Also connected to access there is an emerging issue related to R&D capacities and policies. A rapid overview of capacities – although the issue as such was not discussed in the symposium; maybe one of its weaknesses – renders a very uneven situation. Just a few of the larger developing countries have the capacities required to be participants in the future, and most appear to be essentially dependent on international cooperation. This lack of capacities is also reflected in other areas such as biosafety and intellectual property protection, where many countries have formal regulations in place, but lack the needed implementation and enforcement infrastructures.
A related issue that came into the discussion several times was that of the weaknesses in the technology delivery systems – namely seed markets, but not only – and the negative impact that this would have on future capacities to access the benefits of the new technologies. Many of the biotech-based innovations that were discussed, and also the ones that could be anticipated to be of importance in the near future, require specific technology deliverance mechanisms in the forms of seeds and other input and service providers. In many cases, these mechanisms are absent or very weak. Any policy to improve access to the new technologies should consider this as a key area of work.
Considering the wider system
In discussing the issues above, it also emerged that biotechnology cannot and should not be discussed in isolation to what happens in the overall agricultural research and technology development system. The “new biology” is but an addition to the tool-kit of these systems, it cannot be addressed as a separate and alternative component. It is, and will probably never cease to be, a tool for improving the effectiveness and efficiency of R&D to address the issues and problems that need to be confronted. This is not a minor issue, as agricultural R&D systems in the developing world continue to lag both in investments and capacities. We still face an environment where it is very difficult to anticipate whether technological solutions could effectively develop to play the role they should in addressing the challenges of ending hunger, achieving food security and improved nutrition and promoting sustainable agriculture.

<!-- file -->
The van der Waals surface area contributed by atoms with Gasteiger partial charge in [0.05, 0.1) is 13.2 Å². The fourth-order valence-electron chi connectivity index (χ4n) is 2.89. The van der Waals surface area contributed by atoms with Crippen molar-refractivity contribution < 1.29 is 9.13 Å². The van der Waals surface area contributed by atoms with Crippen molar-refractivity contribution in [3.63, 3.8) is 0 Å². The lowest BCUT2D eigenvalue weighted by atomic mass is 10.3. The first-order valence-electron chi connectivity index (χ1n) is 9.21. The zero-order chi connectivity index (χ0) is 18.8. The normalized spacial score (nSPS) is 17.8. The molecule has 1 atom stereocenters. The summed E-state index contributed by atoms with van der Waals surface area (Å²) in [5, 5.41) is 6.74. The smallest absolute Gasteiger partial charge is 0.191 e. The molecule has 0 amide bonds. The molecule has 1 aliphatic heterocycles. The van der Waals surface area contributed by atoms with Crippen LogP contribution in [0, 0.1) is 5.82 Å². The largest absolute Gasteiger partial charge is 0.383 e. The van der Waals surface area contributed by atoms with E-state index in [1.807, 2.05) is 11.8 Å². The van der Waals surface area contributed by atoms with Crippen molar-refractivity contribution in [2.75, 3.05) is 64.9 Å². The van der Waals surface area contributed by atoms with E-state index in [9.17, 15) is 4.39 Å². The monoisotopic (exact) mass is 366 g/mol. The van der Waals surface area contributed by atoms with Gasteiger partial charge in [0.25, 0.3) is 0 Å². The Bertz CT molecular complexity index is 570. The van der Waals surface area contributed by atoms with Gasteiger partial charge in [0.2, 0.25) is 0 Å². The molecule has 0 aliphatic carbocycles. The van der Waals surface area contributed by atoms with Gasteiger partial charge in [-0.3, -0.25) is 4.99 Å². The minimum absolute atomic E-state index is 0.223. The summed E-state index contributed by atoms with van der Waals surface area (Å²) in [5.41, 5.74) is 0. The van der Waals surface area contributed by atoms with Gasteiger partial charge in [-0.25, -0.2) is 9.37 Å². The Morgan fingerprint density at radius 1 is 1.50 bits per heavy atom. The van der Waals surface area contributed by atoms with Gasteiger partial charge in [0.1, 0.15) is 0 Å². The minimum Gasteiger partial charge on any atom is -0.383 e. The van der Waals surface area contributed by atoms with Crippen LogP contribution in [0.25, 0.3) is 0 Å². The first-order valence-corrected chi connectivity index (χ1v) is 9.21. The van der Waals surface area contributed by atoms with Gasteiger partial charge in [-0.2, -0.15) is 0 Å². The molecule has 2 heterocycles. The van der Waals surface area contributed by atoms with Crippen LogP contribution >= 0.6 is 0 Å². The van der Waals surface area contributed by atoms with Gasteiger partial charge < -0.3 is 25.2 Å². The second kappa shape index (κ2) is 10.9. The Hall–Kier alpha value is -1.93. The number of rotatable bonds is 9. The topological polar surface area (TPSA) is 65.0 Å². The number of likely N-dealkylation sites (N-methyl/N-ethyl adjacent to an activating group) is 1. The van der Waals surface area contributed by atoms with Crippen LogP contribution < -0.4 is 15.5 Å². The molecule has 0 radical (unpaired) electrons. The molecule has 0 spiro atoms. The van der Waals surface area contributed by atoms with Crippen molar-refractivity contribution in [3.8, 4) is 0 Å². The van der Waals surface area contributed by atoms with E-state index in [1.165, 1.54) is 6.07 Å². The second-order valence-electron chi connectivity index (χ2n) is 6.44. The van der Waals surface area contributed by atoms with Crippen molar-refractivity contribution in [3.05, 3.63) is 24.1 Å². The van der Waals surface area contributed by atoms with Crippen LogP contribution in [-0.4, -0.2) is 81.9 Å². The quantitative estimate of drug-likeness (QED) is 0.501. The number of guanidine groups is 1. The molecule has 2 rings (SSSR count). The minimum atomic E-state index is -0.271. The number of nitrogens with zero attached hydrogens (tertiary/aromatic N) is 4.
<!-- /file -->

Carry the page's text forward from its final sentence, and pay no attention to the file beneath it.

FAO’s role in the enabling environment
In this sense, in spite of existing capacity issues – that certainly exist and need to be addressed – the issue ahead is political: to bring technology in general and biotechnology in particular, back to the front line of the development agenda. Only if countries commit to the long-term effort that is required in terms of investments, does it make sense to start looking at the human resources, infrastructure and regulatory issues that need to be addressed.
In the context of an improved political environment for agricultural research and technology development, a number of other capacity development dimensions become relevant: promoting a better integration of agricultural R&D policies and programs into national science, technology and innovations policies and systems (so as to reflect more effectively the “horizontal” multidisciplinary nature of biotech-based technology systems); helping countries improve their biosafety (risk assessment capacities) and intellectual property regulations and implementation/enforcement infrastructures; and supporting the improvement of seed and other inputs and technological services markets.
FAO should take the cue to play a critical role in helping build up the political consensus necessary, as well as serve as a platform for improving regulations and other aspects affecting the access to technologies by smaller countries.
This is a guest blog by Eduardo Trigo, Ministry of Science, Technology and Innovation of Agentina.
Photo credit: FAO